AUTO_INCREMENT for zero values as well.
Finally, click the Go button at the bottom of the page to start restoring your database.
Save Your Future Self: Automated Backups
Keeping automatic backups running in the background of your site can help you out tremendously. The next time your site goes down or gets hacked, you can easily restore your site to working version without hassle.
Since it’s easy to forget to backup your site on the regular, starting an automated backup process is considered essential to website maintenance. You can also use a plugin to create automatic backups for you.
When you’re creating automated backups, the setup is a lot easier when you know what kind of settings are best for you to use.
The WordPress Codex recommends that you keep at least three backups at all times. This means you should backup your site regularly, and keep each of them as they’re created. Once you have more than three, you can delete the older backups so you continuously have three.
It’s also important to store your backups in multiple places. You should have a copy of your backups not just on your server since it could be hacked and your backups could be compromized in the process. This also applies to most other storage spaces.
Keeping copies in multiple locations reduces the risk of losing your backups.
There are many places where you can save all three backups of your site including, but not limited to your:
- Online Storage – Dropbox, Google Drive or others
- Flash drive
When it comes to how often you should create a backup, that depends on how often your site is being updated. If the answer to that is only once a year, you can backup that often. On the other hand, if you write a couple posts a month, a monthly or weekly backup may suit your needs better.
For bustling sites with many users contributing content hourly, a daily backup is likely the best option and even multiple times daily if tons of content is being added.
Recommended Backup Plugins
It can be difficult to know which plugin to use, especially when not all backup plugins are made alike. Some of them don’t include important options such as being able to easily restore your site, send backups to locations other than your server and many aren’t Multisite compatible,
With Snapshot Pro, you don’t have to worry about this at all since you’re covered in so many ways:
- Backup your entire site or partially
- One-click restore
- Automatically processes backups and restores in segments to prevent your site from getting knocked offline
- Schedule your backups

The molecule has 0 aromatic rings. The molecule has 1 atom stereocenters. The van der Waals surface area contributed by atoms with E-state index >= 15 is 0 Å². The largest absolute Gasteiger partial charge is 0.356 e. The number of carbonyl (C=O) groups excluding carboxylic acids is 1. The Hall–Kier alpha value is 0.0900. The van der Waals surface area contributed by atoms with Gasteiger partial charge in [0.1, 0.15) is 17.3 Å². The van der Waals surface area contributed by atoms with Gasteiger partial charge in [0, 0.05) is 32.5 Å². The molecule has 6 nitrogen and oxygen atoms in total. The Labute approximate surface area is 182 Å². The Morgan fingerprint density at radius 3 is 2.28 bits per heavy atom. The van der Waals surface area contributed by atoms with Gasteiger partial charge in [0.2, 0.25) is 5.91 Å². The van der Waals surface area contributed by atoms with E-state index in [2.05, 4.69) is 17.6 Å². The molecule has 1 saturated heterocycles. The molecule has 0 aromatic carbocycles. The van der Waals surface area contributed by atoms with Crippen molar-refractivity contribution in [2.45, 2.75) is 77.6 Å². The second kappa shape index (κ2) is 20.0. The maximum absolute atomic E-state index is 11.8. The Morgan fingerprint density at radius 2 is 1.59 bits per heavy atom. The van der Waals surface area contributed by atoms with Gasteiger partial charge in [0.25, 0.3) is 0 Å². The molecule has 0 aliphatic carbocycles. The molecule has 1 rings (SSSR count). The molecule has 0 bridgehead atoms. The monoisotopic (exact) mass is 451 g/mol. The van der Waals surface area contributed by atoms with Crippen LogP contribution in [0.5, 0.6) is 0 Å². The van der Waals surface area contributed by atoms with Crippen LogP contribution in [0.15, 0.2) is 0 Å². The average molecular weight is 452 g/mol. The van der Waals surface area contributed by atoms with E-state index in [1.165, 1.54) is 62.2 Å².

- Save to your server, Dropbox, Amazon S3, Google Drive and more
- Multisite compatible
- Lots more, too
You can also check out details on setting up Snapshot Pro in our post How to Backup Your WordPress Website (and Multisite) Using Snapshot.
To take a look at all your best options and see how Snapshot Pro compares, check out some of these posts:
- 4 Top WordPress Multisite Backup Solutions Tested and Reviewed
- 11 Best Free Quality Backup Plugins for Protecting Your WordPress Site
- 7 Top Premium and Freemium WordPress Backup Plugins Reviewed
- Backup Plugins Aren’t About Backing up, They’re About Restoring
Manually Restoring with Snapshot
If you had Snapshot installed before your site went down and you can access one of your working snapshots, it’s possible to restore your site, even if you can’t get into the admin dashboard.
While this may not work if you exceeded your PHP memory limit, for example, it would work if your site was hacked or a change was made that accidentally brought down your site.
To restore your site, delete it first and install a fresh WordPress site. For details on how to do this, check out the posts How to Uninstall and Reinstall WordPress and A Guide to the Best Ways to Install WordPress.
Next, install and activate Snapshot Pro and restore your site in one more click. Details on how to do this can be found toward the end of our post How to Backup Your WordPress Website (and Multisite) Using Snapshot.
Once that’s done, check your site. It should be up, running and ready to go now.
Once you have regular backups going, you may not have to worry about creating a manual backup ever again, but now you know how to do it just in case.
You may find that your site is down because it has been hacked and if this is the case, you can check out details on how to fix it by checking out a few of our other posts Help, I’ve Been Hacked! How to Troubleshoot and Fix a WordPress Site, Getting Constantly Hacked? How to Stop WordPress Backdoor Exploits for Good and How I Cleaned Up My WordPress Site After It Was Hacked and Blacklisted.